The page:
Someone asked me how my blog and newspaper column came to be titled "Bleachers Brew". It's like this, it's an amalgam of sorts of two things: The bleachers area in the stadium/arena where I used to sit when I would watch baseball, football, and basketball games and Miles Davis' great jazz album Bitches Brew. That's how it got culled together. I originally planned on calling it "The View from the Big Chair" that is a nod to Tears For Fear's second album, Songs from the Big Chair. So there.

Monday, February 11, 2013

UP snares twice to beat advantage over FEU in UAAP Football

The FEU team holds a players only meeting post the 2-nil defeat to UP (in the background singing their alma mater song). The Tamaraws hope to get their act together or else the next match will be their swan song.

UP snares twice-to-beat advantage over FEU in UAAP Football semis
by rick olivares

Sunday, February 10, 2013
Moro Lorenzo Field, Ateneo de Manila University
The final score line of 2-0 did not reflect the playoff match between FEU and UP of which the latter won.

The Tamaraws dominated ball possession (65%-35%) and shot attempts (8-3) but the Fighting Maroons made good on two of their three attempts.

FEU threatened with their usual passing game and had some dangerous runs inside the box but Ace Villanueva turned in a yeoman’s job at goal. The Tamaraws also had trouble on making that final pass as UP kept nine of the field players mostly behind the midfield line to defend and attacked only on the counter.

And on those counters, midfielder Nathan de Guzman found forward Jinggoy Valmayor twice on throughballs and each time he used his heft, dribbling ability, and powerful finishes to drill the ball past FEU keeper Michael Menzi.

While UP may have been lacking in ideas in their offense, the one thing they do well is find one of the most dynamic scoring machines we’ve seen in local football. FEU has Jon Melliza who will win the Golden Boot this season but Valmayor’s presence has forced opposing teams to commit more players on defense instead of helping out on the attack.

Case in point, UP’s last match against La Salle. The Green Booters left three defenders in the back just to box in Valmayor. For the most part, they stopped him, but in a dozen highball attempts or drops behind the defense, Valmayor got through on two occasions. And he did it again this time against FEU.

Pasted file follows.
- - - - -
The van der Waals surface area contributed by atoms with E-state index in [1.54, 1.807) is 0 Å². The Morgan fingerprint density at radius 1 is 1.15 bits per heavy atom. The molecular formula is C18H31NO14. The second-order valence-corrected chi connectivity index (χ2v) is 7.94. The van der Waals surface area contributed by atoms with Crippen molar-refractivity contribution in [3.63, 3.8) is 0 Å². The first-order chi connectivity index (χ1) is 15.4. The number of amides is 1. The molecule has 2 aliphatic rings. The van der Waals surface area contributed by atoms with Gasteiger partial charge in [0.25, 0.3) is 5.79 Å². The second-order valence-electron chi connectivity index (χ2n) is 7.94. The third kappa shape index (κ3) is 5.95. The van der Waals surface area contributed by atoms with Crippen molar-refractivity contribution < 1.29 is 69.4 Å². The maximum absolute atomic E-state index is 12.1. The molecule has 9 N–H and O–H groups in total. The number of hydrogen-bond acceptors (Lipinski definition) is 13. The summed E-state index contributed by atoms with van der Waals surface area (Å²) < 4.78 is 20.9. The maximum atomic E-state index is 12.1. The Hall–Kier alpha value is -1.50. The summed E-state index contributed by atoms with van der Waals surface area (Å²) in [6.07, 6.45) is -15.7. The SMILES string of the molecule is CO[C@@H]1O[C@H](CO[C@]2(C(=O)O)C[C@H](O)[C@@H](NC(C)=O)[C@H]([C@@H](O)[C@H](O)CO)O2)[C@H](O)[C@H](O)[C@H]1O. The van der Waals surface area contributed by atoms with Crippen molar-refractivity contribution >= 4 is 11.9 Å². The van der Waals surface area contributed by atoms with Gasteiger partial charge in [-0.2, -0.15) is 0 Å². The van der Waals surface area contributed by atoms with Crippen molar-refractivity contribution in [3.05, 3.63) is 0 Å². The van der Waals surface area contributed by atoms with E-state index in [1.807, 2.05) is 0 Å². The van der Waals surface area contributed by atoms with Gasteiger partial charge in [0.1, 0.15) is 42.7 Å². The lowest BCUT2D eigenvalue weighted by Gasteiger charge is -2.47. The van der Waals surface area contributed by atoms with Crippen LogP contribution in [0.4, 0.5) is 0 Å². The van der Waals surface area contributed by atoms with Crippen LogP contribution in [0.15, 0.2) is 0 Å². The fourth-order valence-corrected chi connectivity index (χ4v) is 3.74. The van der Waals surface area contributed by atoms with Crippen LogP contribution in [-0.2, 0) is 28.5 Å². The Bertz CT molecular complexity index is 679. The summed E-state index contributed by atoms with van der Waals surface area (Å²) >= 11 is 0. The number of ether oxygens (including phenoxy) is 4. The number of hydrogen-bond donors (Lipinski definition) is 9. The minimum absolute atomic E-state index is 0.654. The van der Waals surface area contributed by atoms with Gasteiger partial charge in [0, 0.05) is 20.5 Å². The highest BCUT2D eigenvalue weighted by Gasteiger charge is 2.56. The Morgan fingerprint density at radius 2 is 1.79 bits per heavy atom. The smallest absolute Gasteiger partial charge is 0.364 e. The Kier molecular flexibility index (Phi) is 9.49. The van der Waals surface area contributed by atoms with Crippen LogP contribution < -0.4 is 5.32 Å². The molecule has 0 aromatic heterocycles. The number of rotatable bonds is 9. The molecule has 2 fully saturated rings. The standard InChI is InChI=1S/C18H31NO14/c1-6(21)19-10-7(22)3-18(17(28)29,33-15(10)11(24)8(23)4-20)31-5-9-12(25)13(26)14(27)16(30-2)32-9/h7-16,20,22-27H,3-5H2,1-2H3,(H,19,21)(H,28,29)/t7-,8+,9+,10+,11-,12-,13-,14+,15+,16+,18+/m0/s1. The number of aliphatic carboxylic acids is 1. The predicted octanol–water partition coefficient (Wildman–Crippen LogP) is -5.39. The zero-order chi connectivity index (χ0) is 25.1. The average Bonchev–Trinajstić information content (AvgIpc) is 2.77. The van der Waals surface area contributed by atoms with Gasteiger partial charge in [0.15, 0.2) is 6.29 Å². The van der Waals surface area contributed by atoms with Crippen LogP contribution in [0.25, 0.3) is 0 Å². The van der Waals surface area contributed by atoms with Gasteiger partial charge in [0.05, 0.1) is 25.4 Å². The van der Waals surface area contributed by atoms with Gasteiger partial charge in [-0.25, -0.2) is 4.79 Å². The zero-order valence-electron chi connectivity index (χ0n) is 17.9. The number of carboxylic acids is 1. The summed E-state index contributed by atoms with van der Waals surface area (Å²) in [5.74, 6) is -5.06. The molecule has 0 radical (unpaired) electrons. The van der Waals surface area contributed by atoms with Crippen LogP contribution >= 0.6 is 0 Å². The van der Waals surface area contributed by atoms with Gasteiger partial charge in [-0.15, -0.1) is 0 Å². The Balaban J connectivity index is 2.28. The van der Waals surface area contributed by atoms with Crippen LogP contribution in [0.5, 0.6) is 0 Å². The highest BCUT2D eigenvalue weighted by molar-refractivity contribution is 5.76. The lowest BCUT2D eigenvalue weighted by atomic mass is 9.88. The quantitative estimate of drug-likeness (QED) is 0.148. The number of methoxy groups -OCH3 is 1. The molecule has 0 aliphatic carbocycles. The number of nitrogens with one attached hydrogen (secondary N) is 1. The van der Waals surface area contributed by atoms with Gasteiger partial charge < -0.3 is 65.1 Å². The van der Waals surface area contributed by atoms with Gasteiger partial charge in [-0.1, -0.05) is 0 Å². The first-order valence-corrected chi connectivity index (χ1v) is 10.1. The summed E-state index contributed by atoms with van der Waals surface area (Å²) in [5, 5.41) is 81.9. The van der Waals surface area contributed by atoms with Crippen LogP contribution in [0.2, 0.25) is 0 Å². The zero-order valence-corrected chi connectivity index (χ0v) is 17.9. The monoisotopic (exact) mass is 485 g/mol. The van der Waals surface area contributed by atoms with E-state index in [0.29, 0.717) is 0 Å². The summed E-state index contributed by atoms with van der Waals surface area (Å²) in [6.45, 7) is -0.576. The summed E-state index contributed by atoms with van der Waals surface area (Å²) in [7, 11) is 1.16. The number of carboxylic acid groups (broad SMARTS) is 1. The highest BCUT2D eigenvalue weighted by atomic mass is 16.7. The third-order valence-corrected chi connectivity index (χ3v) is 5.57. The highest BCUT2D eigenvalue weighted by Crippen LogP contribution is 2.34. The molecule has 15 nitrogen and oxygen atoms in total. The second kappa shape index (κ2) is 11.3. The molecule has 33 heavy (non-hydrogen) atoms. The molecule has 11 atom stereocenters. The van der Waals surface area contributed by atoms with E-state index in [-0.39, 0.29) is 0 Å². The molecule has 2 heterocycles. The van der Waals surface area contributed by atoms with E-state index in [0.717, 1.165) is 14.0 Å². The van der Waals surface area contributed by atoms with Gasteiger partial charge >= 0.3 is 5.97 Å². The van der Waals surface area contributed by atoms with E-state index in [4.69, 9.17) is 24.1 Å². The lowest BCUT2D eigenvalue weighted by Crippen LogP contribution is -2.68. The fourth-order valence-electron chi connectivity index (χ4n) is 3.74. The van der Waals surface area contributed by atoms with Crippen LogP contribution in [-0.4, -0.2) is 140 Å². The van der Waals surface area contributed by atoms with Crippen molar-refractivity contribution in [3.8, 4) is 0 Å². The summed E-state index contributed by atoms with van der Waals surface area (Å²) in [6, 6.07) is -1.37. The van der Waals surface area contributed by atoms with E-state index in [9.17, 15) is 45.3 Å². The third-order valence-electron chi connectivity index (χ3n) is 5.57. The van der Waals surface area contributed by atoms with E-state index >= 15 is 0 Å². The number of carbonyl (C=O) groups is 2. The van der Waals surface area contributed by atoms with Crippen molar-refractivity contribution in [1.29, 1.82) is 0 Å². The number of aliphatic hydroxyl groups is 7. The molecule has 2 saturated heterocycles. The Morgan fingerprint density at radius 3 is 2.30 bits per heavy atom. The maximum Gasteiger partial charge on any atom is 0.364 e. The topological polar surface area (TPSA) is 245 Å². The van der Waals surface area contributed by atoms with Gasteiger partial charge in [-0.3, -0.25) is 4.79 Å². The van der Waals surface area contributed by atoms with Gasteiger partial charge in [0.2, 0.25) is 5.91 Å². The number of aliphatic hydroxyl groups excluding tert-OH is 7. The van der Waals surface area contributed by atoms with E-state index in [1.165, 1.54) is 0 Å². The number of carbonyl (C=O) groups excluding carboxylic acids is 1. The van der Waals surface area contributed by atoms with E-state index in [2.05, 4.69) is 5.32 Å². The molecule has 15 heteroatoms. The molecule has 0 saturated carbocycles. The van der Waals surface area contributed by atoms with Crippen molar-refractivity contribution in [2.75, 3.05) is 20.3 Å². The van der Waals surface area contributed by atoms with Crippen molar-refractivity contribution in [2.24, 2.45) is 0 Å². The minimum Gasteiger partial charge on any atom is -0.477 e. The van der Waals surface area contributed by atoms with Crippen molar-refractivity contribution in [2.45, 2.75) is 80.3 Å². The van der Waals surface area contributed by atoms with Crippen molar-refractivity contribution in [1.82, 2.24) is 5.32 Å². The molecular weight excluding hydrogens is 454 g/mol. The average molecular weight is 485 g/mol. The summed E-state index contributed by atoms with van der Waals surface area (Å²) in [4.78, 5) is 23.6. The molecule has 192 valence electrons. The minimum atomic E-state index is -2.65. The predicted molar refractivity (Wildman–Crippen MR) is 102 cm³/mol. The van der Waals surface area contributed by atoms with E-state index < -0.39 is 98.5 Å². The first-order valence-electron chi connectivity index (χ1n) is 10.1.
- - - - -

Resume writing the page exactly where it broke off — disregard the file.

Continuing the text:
Heading into Season 75 of the UAAP Men’s Football Tournament, FEU were heavy favorites. After all, the core of the team were back-to-back UAAP Juniors champions and they bested in succession perennial NCAA titlist San Beda, 2-nil and University of St. La Salle (with many players from the Ceres squad that recently won the PFF Smart National Club Championship) that had homefield advantage, 5-4, to take the University Games football title.

Only once in the UAAP, they lost and drew with Ateneo, lost to UP and then La Salle for an 8-1-3 record. The late second round 1-1 draw with Ateneo was costly as by the end of the second round, they were tied with UP and that forced the playoff for the second seed that was bequeathed a twice-to-beat advantage.

Teams have finally figured out to play them – pack the middle and force them to go to the air where the taller defenders can win the aerial battles. When FEU fails to score early, teams adjust to their offense and shut them down. Furthermore, against UP, the Tamaraws’ final pass left much to be desired. If there wasn’t enough support (the midfield did not move up behind the attack), the defense crowded Melliza who didn’t have enough daylight to squeeze in a proper shot. Once turned back, they were slow in getting back on defense.

FEU solved their moving up and down the field in the second half but when they couldn’t put the ball past Villanueva, UP got more confident. Valmayor’s second half goal virtually put the game beyond reach as the Maroons rode out the game clock for a 2-0 win.

This current State U team is the weakest one they’ve fielded in years. They have a nice blend of veterans and talented newcomers to make them contenders. Their winning program plus their youthful national players in Valmayor and Raymark Fernandez make them an attractive destination for football players. Head coach and national player Andres Gonzales is the beneficiary of this windfall of talent. He’s had many a parent tell him that he is sending his son to UP to play for him. It’s heartwarming and it puts him at a crossroads. Gonzales is thinking of taking a sabbatical. He wants to play a bit more because he knows that window is open for only a little more before it shuts. The coaching opportunities will still be there after. But right now, the task is winning an incredible fourth title in five seasons.

As for FEU, they’ve recruited well from Compostela Valley to Bukidnon to South Cotobato. They’ve brought these kids together to create some of the most entertaining football on these local shores. Their passing game is better than most teams, the UFL included. But right now, that doesn’t mean much to them. They know that the road to the UAAP title will go through Katipunan and for them to be the champions, they will have to beat the defending champs. In the next two games.

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